"Lotus Opening" by L. Folk

Tuesday, March 5, 2013

Eradicating the Nameless Dread, i.e. Spread the Peanut Butter

My mind, my God.  This is the mantra from this morning.  Last night I awoke to a queer feeling of nameless dread, as if I were awaiting a sentence of some kind.  My self cleaved; the logical side fled and in came a throng of worries about my personal health, my state of mind, and the world in general.  I wanted to puke.  I surmised the causes; perhaps it was that late evening cookie that packed a sugar power punch and fueled the panic.  Perhaps it was a day of non-stop to do.  What if something is wrong with my blood?  What if I am depressed?  What if the panic cannot be stopped?  What if I am having a nervous breakdown?  What if I can't sleep?  How am I to function and be a mother to my kids?  Do I have an ulcer?  What if I am like the shark who sees its stomach floating on the outside of itself and continuously eats it to put it back in place but to no avail, it pops right back out each time?  

My logical mind taps me on the shoulder.  You need to protect yourself.  You've got to stop taking everything to heart because your heart is over-stuffed.  The killing and raping of children, the torturing of animals, cancer-stricken friends, environmental cataclysms (did you hear about the sink hole in Florida that swallowed a man whole?), celebrity suicides.  What is the cause of this nameless dread, is it internal or external?  It is all of these things.  It is none of these things.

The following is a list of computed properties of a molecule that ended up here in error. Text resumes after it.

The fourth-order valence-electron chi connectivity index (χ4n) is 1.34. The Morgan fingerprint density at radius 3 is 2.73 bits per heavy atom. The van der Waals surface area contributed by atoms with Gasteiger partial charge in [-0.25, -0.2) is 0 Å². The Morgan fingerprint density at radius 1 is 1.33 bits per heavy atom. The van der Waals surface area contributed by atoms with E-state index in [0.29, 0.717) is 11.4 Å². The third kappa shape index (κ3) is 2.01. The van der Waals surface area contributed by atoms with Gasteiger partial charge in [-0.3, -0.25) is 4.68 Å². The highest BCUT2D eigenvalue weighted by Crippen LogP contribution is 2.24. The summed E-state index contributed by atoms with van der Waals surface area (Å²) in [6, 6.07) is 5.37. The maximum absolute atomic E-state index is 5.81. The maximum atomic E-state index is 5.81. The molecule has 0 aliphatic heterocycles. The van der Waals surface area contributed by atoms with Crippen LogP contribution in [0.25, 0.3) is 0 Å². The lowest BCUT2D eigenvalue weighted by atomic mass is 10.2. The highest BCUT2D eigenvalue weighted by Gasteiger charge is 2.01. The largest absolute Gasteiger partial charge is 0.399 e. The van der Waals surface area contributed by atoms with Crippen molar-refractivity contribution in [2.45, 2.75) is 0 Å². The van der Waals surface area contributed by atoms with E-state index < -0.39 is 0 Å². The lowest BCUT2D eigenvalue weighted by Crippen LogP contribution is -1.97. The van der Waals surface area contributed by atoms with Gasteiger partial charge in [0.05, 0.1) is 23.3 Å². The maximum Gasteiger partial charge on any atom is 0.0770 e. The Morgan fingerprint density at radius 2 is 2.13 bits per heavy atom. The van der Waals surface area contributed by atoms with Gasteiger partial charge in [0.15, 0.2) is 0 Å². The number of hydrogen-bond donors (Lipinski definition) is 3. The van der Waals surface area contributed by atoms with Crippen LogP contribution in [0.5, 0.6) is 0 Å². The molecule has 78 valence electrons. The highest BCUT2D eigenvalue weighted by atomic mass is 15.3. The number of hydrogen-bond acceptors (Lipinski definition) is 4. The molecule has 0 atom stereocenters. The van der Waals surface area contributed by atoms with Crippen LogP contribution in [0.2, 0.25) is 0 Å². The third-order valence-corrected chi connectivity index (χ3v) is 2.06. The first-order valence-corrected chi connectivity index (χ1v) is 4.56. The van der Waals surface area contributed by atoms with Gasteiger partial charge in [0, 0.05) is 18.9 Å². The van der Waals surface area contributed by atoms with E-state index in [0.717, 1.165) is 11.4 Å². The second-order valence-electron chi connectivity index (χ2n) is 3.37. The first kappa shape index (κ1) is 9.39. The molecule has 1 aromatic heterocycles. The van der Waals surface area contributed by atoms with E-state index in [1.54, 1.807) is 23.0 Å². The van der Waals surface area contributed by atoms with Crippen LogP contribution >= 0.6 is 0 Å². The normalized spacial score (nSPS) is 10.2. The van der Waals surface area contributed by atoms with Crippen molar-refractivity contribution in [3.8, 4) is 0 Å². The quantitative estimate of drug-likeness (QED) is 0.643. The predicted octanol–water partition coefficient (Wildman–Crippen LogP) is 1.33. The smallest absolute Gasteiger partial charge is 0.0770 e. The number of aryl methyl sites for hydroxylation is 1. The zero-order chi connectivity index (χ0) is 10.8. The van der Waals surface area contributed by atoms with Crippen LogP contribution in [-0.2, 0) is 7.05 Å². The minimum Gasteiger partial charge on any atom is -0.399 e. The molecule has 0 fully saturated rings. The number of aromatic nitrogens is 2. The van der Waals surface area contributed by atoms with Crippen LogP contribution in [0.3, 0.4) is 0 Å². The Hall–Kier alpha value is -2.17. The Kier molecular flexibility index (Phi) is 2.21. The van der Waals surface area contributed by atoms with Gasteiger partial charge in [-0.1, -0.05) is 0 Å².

I took a pill.  It's a small, white pill, very friendly-looking.  I waited as the light brightened the windows, for it to dispel the onslaught of rapacious thoughts.  I relaxed.  I panicked.  I relaxed.  I panicked.  I got up, when downstairs and ate a carrot.  When I came back up, I peered inside at the twins and saw my little daughter sitting up in her crib.  I longed to hold her, so I went in.  She smiled and spoke jibberish.  Then I held her to me and breathed in her skin.  I felt love, the love she had for me and I calmed.  I put her back in her crib and went to sleep.

My therapist:  I think it was Kirkegaard who said you could sit around all day stricken with anxiety of what could happen to you, so you must protect yourself.  Smooth over this life.  It's the peanut butter theory.

Me:  When I panic and am anxious, I forget the peanut butter.

My therapist:  Open the cabinet and look at the jars!

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